KUALA LUMPUR, July 11 — Women have the right to promote products and to appear in advertisements, women’s rights groups said after Shell removed standees of a female employee that were “molested” by men.
The Asian-Pacific Resource and Research Centre for Women (Arrow) highlighted Article 8(2) of the Federal Constitution that prohibits gender discrimination in relation to property and employment.
“All women also have the right to appear in advertisements and promotional materials in line with doing their job,” Arrow executive director Sivananthi Thevindran told Malay Mail Online yesterday when contacted.
She also pointed out that many Muslim-majority nations such as Indonesia, Turkey, Morocco, Bangladesh, Pakistan and Egypt, to name a few, were able to guarantee the said rights for women, and Malaysia should not have any exception.
“This is also in accordance with CEDAW Article 11 which the Government of Malaysia has signed onto in 1995 which states: (1.b) ‘The right to the same employment opportunities, including the application of the same criteria for selection in matters of employment’,” she added.
CEDAW refers to the Convention on the Elimination of All Forms of Discrimination Against Women, a United Nations treaty. Malaysia ratified the CEDAW in 1995 but with reservations.
Sivananthi also praised Prime Minister Datuk Seri Najib Razak’s recent statement to avoid objectifying women, but added that it was also “critical” for Putrajaya to ensure women’s employment and economic rights within all economic sectors, including in advertising and marketing.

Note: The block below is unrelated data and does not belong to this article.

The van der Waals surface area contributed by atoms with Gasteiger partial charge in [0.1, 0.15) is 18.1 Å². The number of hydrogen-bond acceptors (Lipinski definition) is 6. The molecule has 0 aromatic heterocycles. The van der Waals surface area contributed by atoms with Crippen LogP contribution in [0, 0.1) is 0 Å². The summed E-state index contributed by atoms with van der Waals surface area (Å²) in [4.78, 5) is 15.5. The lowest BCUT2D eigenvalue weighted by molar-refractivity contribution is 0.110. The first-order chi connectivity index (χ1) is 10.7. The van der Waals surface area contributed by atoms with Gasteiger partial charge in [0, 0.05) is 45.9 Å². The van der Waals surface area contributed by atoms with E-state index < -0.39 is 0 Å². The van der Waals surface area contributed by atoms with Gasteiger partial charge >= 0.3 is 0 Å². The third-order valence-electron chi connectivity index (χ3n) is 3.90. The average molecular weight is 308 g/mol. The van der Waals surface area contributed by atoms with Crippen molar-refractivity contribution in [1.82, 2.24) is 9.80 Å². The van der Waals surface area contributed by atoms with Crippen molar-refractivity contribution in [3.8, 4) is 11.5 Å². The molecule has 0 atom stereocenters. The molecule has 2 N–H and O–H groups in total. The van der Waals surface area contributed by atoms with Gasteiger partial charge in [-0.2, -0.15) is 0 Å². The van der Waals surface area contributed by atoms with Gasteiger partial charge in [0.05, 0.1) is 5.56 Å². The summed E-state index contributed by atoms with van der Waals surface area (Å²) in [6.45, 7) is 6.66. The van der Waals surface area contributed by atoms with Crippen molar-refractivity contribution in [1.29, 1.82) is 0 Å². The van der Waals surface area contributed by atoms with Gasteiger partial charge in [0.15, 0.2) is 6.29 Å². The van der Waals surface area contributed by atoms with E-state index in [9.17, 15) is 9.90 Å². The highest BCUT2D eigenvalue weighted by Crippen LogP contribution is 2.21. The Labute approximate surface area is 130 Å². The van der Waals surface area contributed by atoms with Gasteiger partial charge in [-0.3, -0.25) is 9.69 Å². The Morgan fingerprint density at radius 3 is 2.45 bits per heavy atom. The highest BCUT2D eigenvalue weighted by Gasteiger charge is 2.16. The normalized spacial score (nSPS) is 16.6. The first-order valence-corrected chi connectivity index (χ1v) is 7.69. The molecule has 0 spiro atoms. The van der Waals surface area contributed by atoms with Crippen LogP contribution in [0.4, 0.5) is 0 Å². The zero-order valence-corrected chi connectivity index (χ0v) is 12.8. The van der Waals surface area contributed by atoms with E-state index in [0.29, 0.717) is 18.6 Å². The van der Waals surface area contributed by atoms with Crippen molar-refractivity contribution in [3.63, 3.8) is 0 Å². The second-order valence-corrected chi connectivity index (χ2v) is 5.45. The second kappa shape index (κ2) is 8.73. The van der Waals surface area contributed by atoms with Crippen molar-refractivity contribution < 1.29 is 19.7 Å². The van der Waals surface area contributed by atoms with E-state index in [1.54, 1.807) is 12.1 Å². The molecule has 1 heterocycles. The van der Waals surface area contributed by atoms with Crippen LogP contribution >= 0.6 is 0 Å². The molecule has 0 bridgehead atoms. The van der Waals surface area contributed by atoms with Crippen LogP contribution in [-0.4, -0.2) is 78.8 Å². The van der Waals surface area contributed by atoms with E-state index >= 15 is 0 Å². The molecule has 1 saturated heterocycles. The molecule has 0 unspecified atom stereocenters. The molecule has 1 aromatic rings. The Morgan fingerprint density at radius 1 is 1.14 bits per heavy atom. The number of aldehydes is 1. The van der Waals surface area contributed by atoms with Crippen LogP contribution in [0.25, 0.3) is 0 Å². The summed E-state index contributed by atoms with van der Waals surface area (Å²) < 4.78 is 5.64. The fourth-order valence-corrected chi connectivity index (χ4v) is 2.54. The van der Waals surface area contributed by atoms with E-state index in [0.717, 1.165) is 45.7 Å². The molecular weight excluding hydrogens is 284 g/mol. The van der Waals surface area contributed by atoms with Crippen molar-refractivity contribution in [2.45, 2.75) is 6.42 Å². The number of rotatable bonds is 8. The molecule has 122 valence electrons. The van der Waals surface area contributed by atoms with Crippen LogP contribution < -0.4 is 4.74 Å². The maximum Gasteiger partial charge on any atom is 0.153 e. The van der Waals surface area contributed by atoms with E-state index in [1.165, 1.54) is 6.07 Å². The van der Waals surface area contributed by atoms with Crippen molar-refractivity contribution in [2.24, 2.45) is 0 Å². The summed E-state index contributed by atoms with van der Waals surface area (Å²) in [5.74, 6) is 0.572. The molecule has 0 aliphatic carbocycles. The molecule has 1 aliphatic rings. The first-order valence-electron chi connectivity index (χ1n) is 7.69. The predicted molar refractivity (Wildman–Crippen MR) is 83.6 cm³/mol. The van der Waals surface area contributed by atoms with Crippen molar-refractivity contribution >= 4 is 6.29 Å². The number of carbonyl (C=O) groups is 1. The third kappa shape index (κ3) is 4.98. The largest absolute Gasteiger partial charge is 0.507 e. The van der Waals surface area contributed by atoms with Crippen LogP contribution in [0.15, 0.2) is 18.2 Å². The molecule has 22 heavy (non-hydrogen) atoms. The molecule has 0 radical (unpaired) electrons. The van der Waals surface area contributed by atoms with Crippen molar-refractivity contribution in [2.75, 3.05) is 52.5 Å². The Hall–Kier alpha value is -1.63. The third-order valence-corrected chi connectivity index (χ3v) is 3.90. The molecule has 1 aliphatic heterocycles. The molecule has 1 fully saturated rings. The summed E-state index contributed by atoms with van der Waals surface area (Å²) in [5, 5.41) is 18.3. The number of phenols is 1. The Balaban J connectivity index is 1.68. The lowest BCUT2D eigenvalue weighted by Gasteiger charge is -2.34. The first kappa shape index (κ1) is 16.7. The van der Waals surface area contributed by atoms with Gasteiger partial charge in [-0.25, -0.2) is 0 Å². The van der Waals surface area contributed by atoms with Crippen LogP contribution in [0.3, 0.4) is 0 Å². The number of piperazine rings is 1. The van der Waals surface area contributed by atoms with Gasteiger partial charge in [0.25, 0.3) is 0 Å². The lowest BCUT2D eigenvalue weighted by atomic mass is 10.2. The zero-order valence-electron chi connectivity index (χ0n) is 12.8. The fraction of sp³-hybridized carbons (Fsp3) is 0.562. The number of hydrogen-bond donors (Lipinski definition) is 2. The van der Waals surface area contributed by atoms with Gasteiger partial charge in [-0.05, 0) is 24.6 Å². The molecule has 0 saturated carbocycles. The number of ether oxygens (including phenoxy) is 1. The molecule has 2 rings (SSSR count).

“Indeed women, including Muslim women (both who wear headscarves, and those who don’t) have a right to take up any job that fits their needs and talents including being spokespersons for international brands,” Sivananthi said.
Last Sunday, Najib called for all parties to stop treating women as objects and to be more aware of society’s sensitivities.
He said that he had regretted the incident of several men making lewd acts towards the promotional standee of oil giant Shell, a life-sized model of one of its female petrol station supervisors, that went viral on social media.
The Women’s Aid Organisation urged the government to enact a Gender Equality Act to better govern women’s rights in the country.
It said that though Malaysia ratified CEDAW in 1995, it has yet to incorporate tenets of the Convention into local laws.
“In 2006, United Nations experts urged the Malaysia government to enforce Cedaw domestically by enacting a Gender Equality Act. It’s time the Malaysian government fulfills this long overdue obligation,” the women’s rights group told Malay Mail Online.
Human rights lawyer Honey Tan lamented that Malaysia still has a long way to go with regards to fair working opportunities for women.
“The CEDAW Committee issued General Recommendation 19 which states that gender based violence is a form of discrimination that seriously inhibits women’s ability to enjoy rights and freedoms on a basis of equality with men. So women cannot even be used as models in advertisements which are not at all provocative without men violating them albeit in a cardboard standee?” Tan told Malay Mail Online.
“Besides this, the government must take some action so that incidents like the Shell standee violations do not happen again. What has the government done to modify social and cultural patterns of conduct of men to eliminate the stereotype of women as sex objects?” Tan questioned.
Muslim women’s rights group Sisters in Islam (SIS) had also echoed Sivananthi’s sentiment.
“The action to hide women from public spaces or to limit their choices and opportunities to to share a public space safely, is not the solution to build and strengthen a strong platform for women,” SIS said in a statement Saturday.
On July 3, Shell said that it will be removing all of the standees of its female employee, following viral images of the men in suggestive poses with her cardboard cut-outs. Several photos that have been making the rounds on social media showed men holding hands with the cut-out, kissing its cheek, and even grabbing at the breast.
Last week, Ikatan Muslimin Malaysia president Abdullah Zaik Abdul Rahman was reported saying that Muslim women should not accept offers to become models to help a company in its sales efforts, even if they were allowed to don a headscarf.